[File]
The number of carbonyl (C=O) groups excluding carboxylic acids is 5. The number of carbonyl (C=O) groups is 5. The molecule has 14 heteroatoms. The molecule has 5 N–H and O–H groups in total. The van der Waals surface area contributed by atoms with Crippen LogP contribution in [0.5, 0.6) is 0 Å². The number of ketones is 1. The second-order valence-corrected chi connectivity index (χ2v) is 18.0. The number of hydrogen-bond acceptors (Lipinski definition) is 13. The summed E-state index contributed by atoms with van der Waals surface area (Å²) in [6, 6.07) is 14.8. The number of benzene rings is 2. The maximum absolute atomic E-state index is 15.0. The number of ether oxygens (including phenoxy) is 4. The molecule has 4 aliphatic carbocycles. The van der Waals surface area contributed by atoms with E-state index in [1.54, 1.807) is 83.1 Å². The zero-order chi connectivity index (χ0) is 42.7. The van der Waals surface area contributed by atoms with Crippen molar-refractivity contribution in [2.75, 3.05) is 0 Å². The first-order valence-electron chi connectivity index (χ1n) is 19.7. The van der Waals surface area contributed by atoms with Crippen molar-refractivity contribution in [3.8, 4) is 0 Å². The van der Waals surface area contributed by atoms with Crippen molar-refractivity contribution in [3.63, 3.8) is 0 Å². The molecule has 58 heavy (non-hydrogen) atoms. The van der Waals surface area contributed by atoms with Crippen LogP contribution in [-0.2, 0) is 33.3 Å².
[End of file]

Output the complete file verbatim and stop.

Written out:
The number of carbonyl (C=O) groups excluding carboxylic acids is 5. The number of carbonyl (C=O) groups is 5. The molecule has 14 heteroatoms. The molecule has 5 N–H and O–H groups in total. The van der Waals surface area contributed by atoms with Crippen LogP contribution in [0.5, 0.6) is 0 Å². The number of ketones is 1. The second-order valence-corrected chi connectivity index (χ2v) is 18.0. The number of hydrogen-bond acceptors (Lipinski definition) is 13. The summed E-state index contributed by atoms with van der Waals surface area (Å²) in [6, 6.07) is 14.8. The number of benzene rings is 2. The maximum absolute atomic E-state index is 15.0. The number of ether oxygens (including phenoxy) is 4. The molecule has 4 aliphatic carbocycles. The van der Waals surface area contributed by atoms with E-state index in [1.54, 1.807) is 83.1 Å². The zero-order chi connectivity index (χ0) is 42.7. The van der Waals surface area contributed by atoms with Crippen molar-refractivity contribution in [2.75, 3.05) is 0 Å². The first-order valence-electron chi connectivity index (χ1n) is 19.7. The van der Waals surface area contributed by atoms with Crippen molar-refractivity contribution in [3.8, 4) is 0 Å². The van der Waals surface area contributed by atoms with Crippen molar-refractivity contribution in [3.63, 3.8) is 0 Å². The molecule has 58 heavy (non-hydrogen) atoms. The van der Waals surface area contributed by atoms with Crippen LogP contribution in [-0.2, 0) is 33.3 Å².